While it might be confusing to some visitors, Union Street is nowhere near Union Square. This strip of the Marina District is home to lavish health-and-beauty emporiums such as the Lash Lab and Neja Cosmetics. Complementary offerings include specialists in juice cleanses, pilates and yoga pants. Other neighborhood gems include jewelers such as David Clay and Jest Jewels; Moulin Pooch, possibly San Francisco’s fanciest pet shop; stationers Union Street Papery; and the fabled Ambiance, voted “Best Boutique” by SF Weekly for an impressive seven years running.

Saturday, Nov. 29, is the fifth annual Small Business Saturday, the ceremonial kickoff to the holiday shopping season for small businesses across the United States. Started by American Express, everything about this event on the Saturday after Thanksgiving is big for shoppers. The shop small movement creates a big impact across the U.S. Shoppers are encouraged to support neighborhood stores. Find details at http://www.sanfrancisco.travel/article/small-business-saturday.

When it comes to finding one-of-a-kind items for everyone on the list, the solution is easy: handmade gifts from San Francisco’s creative community.

The San Francisco Bazaar Holiday Show takes over the airplane-hangar-sized Herbst Pavilion at the Fort Mason Center for its eighth-annual, two-day, juried bonanza on Dec. 13–14. Some 150 selected vendors — including chefs and food truck proprietors —will be hawking their wares. Between the photo booth, the DIY workshops and the Craft Raffle, there will be nearly everything handmade and limited-edition, by locals and visitors in the know.
Savvy shoppers can skip from the Bazaar Holiday Show straight to the SFMade Holiday Gift Fair, also on Dec. 13–14 in the nearby Fleet Room at Fort Mason. This slightly smaller event showcases the work of 50 of the Bay Area’s artisanal manufacturers and businesses. Find everything from screen-printed t-shirts to local wineries, picklers and high-end organic skin care. Apart from scoring jewelry assembled by master silversmiths, supporting SFMade’s local makers has the added bonus of keeping high-skilled jobs in the city.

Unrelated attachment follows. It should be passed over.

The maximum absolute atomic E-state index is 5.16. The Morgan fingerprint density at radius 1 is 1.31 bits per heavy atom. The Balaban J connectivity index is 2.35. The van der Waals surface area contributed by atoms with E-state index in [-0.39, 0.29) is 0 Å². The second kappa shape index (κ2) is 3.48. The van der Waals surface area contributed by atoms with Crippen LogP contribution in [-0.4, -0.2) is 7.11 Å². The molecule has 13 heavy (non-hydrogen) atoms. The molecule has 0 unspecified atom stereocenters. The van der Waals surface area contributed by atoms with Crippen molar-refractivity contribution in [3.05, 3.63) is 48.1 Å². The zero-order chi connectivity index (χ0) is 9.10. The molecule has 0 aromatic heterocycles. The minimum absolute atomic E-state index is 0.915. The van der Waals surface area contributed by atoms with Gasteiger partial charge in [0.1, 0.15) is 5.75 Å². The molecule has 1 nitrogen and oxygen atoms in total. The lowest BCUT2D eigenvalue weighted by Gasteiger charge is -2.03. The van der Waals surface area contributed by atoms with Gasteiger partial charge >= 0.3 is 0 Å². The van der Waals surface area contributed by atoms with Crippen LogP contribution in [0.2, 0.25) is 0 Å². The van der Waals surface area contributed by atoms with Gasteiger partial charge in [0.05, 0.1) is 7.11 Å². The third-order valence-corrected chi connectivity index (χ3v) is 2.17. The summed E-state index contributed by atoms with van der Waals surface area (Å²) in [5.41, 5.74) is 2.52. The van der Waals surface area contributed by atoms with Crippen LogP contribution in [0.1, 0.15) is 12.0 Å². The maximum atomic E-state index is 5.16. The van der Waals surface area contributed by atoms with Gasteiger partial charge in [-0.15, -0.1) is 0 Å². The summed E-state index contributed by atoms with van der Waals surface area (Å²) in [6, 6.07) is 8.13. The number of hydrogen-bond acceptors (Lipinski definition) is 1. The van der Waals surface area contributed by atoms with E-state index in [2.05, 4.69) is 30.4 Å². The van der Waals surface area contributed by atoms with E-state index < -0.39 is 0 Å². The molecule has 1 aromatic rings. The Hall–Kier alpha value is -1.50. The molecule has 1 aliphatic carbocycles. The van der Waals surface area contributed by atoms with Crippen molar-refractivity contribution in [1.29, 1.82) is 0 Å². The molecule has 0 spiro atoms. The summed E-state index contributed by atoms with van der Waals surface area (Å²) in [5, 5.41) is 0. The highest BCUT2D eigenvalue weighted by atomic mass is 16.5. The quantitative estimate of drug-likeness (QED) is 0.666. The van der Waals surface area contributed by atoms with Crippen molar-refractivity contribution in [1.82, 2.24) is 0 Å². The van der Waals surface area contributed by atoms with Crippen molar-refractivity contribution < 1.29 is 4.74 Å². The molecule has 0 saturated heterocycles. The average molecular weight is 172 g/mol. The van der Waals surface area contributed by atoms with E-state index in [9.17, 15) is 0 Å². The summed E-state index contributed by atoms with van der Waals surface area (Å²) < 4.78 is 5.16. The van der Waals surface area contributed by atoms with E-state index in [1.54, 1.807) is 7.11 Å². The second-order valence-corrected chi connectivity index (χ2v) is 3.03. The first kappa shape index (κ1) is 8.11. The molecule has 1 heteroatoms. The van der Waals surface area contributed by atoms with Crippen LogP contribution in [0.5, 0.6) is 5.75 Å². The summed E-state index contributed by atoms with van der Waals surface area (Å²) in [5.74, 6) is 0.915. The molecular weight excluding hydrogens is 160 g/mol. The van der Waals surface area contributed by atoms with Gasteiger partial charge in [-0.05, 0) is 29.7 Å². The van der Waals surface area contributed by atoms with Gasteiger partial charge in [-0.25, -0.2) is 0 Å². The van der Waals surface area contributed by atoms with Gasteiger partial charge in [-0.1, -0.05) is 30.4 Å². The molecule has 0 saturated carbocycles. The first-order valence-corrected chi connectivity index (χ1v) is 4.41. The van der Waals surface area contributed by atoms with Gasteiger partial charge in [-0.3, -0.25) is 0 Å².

Serious art lovers mark their calendars for Creativity Explored’s Annual Holiday Art Sale, Dec. 5-31. Over 100 artists — from painters to sculptors — set up their stalls at this Mission institution (now in its 31st year). It’s a perfect spot to start redecorating the living room with locally made art.

At the Museum of Craft and Design, the gift shop’s “I Left My Heart in San Francisco” collection includes locally-printed tea towels with iconic San Francisco images, up-cycled coasters, artistically inclined maps and more.

The Ferry Building Marketplace on the Embarcadero offers a taste of San Francisco any time of year. Drop by La Cocina’s space for an assortment of local edibles to fuel marathon shopping adventures (or save to use as stocking stuffers).

For more on how to enjoy the holiday season in San Francisco, visit http://www.sanfrancisco.travel/holidays.

The San Francisco Travel Association is the official tourism marketing organization for the City and County of San Francisco. For information on reservations, activities and more, visit http://www.sanfrancisco.travel or call 415-391-2000. The Visitor Information Center is located at 900 Market St. in Hallidie Plaza, lower level, near the Powell Street cable car turnaround.

American Express® is the official Card partner of the San Francisco Travel Association.

San Francisco International Airport (SFO) offers non-stop flights to more than 34 international cities on 29 international carriers. The Bay Area's largest airport connects non-stop with 78 cities in the U.S. on 15 domestic airlines. SFO is proud to offer upgraded free Wi-Fi with no advertising. For up-to-the-minute departure and arrival information, airport maps and details on shopping, dining, cultural exhibitions, ground transportation and more, visit http://www.flysfo.com. Follow us on http://www.twitter.com/flysfo and http://www.facebook.com/flysfo.

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Katie Petrucci